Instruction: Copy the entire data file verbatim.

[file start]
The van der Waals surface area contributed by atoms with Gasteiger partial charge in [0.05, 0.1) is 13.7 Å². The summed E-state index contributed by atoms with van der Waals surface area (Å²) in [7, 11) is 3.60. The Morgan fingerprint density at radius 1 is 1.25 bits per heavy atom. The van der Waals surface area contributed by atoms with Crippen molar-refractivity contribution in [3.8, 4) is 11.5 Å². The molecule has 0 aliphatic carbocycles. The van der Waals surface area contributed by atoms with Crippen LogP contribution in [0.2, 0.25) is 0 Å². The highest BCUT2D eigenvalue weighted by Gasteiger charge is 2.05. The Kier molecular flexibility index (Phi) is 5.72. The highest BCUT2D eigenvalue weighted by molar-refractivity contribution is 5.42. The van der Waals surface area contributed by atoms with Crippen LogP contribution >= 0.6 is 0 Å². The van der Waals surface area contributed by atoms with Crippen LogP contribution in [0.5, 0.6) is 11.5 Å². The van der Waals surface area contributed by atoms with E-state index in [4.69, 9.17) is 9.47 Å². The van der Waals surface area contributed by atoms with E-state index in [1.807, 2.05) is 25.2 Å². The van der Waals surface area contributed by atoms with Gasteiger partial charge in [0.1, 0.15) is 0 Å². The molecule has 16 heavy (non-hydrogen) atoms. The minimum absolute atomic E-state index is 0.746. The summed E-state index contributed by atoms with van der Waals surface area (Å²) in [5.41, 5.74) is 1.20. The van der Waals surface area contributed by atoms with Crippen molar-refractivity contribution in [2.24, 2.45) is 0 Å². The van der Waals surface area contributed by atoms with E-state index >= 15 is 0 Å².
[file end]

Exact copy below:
The van der Waals surface area contributed by atoms with Gasteiger partial charge in [0.05, 0.1) is 13.7 Å². The summed E-state index contributed by atoms with van der Waals surface area (Å²) in [7, 11) is 3.60. The Morgan fingerprint density at radius 1 is 1.25 bits per heavy atom. The van der Waals surface area contributed by atoms with Crippen molar-refractivity contribution in [3.8, 4) is 11.5 Å². The molecule has 0 aliphatic carbocycles. The van der Waals surface area contributed by atoms with Crippen LogP contribution in [0.2, 0.25) is 0 Å². The highest BCUT2D eigenvalue weighted by Gasteiger charge is 2.05. The Kier molecular flexibility index (Phi) is 5.72. The highest BCUT2D eigenvalue weighted by molar-refractivity contribution is 5.42. The van der Waals surface area contributed by atoms with Crippen LogP contribution >= 0.6 is 0 Å². The van der Waals surface area contributed by atoms with Crippen LogP contribution in [0.5, 0.6) is 11.5 Å². The van der Waals surface area contributed by atoms with E-state index in [4.69, 9.17) is 9.47 Å². The van der Waals surface area contributed by atoms with E-state index in [1.807, 2.05) is 25.2 Å². The van der Waals surface area contributed by atoms with Gasteiger partial charge in [0.1, 0.15) is 0 Å². The molecule has 16 heavy (non-hydrogen) atoms. The minimum absolute atomic E-state index is 0.746. The summed E-state index contributed by atoms with van der Waals surface area (Å²) in [5.41, 5.74) is 1.20. The van der Waals surface area contributed by atoms with Crippen molar-refractivity contribution in [2.24, 2.45) is 0 Å². The van der Waals surface area contributed by atoms with E-state index >= 15 is 0 Å².